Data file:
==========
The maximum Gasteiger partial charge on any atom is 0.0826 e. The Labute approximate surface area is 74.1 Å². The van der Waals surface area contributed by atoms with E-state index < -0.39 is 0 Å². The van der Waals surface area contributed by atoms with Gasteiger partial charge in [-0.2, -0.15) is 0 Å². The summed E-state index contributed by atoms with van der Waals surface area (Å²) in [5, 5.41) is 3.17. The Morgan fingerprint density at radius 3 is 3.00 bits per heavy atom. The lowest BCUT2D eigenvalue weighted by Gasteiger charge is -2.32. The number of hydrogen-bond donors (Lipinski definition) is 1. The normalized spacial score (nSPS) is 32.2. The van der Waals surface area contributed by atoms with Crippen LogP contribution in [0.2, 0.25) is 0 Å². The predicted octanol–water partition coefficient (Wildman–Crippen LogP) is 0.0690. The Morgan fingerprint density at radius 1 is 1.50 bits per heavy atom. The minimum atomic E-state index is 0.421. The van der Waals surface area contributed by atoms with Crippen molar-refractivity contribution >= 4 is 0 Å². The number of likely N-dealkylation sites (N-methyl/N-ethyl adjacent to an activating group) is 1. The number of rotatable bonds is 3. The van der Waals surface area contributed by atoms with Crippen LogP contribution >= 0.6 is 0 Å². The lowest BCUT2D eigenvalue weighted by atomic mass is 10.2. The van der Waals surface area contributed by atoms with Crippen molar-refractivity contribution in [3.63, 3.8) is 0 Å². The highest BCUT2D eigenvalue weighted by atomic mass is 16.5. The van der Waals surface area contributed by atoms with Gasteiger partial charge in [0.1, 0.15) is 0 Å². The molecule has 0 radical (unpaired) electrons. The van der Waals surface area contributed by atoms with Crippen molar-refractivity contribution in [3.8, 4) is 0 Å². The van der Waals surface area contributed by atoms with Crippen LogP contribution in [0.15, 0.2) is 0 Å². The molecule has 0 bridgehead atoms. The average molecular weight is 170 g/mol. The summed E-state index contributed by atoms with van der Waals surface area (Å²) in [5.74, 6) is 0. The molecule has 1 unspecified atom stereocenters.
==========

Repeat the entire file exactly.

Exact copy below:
The maximum Gasteiger partial charge on any atom is 0.0826 e. The Labute approximate surface area is 74.1 Å². The van der Waals surface area contributed by atoms with E-state index < -0.39 is 0 Å². The van der Waals surface area contributed by atoms with Gasteiger partial charge in [-0.2, -0.15) is 0 Å². The summed E-state index contributed by atoms with van der Waals surface area (Å²) in [5, 5.41) is 3.17. The Morgan fingerprint density at radius 3 is 3.00 bits per heavy atom. The lowest BCUT2D eigenvalue weighted by Gasteiger charge is -2.32. The number of hydrogen-bond donors (Lipinski definition) is 1. The normalized spacial score (nSPS) is 32.2. The van der Waals surface area contributed by atoms with Crippen LogP contribution in [0.2, 0.25) is 0 Å². The predicted octanol–water partition coefficient (Wildman–Crippen LogP) is 0.0690. The Morgan fingerprint density at radius 1 is 1.50 bits per heavy atom. The minimum atomic E-state index is 0.421. The van der Waals surface area contributed by atoms with Crippen molar-refractivity contribution >= 4 is 0 Å². The number of likely N-dealkylation sites (N-methyl/N-ethyl adjacent to an activating group) is 1. The number of rotatable bonds is 3. The van der Waals surface area contributed by atoms with Crippen LogP contribution >= 0.6 is 0 Å². The lowest BCUT2D eigenvalue weighted by atomic mass is 10.2. The van der Waals surface area contributed by atoms with Crippen molar-refractivity contribution in [3.63, 3.8) is 0 Å². The highest BCUT2D eigenvalue weighted by atomic mass is 16.5. The van der Waals surface area contributed by atoms with Gasteiger partial charge in [0.1, 0.15) is 0 Å². The molecule has 0 radical (unpaired) electrons. The van der Waals surface area contributed by atoms with Crippen molar-refractivity contribution in [3.8, 4) is 0 Å². The van der Waals surface area contributed by atoms with Crippen LogP contribution in [0.15, 0.2) is 0 Å². The molecule has 0 bridgehead atoms. The average molecular weight is 170 g/mol. The summed E-state index contributed by atoms with van der Waals surface area (Å²) in [5.74, 6) is 0. The molecule has 1 unspecified atom stereocenters.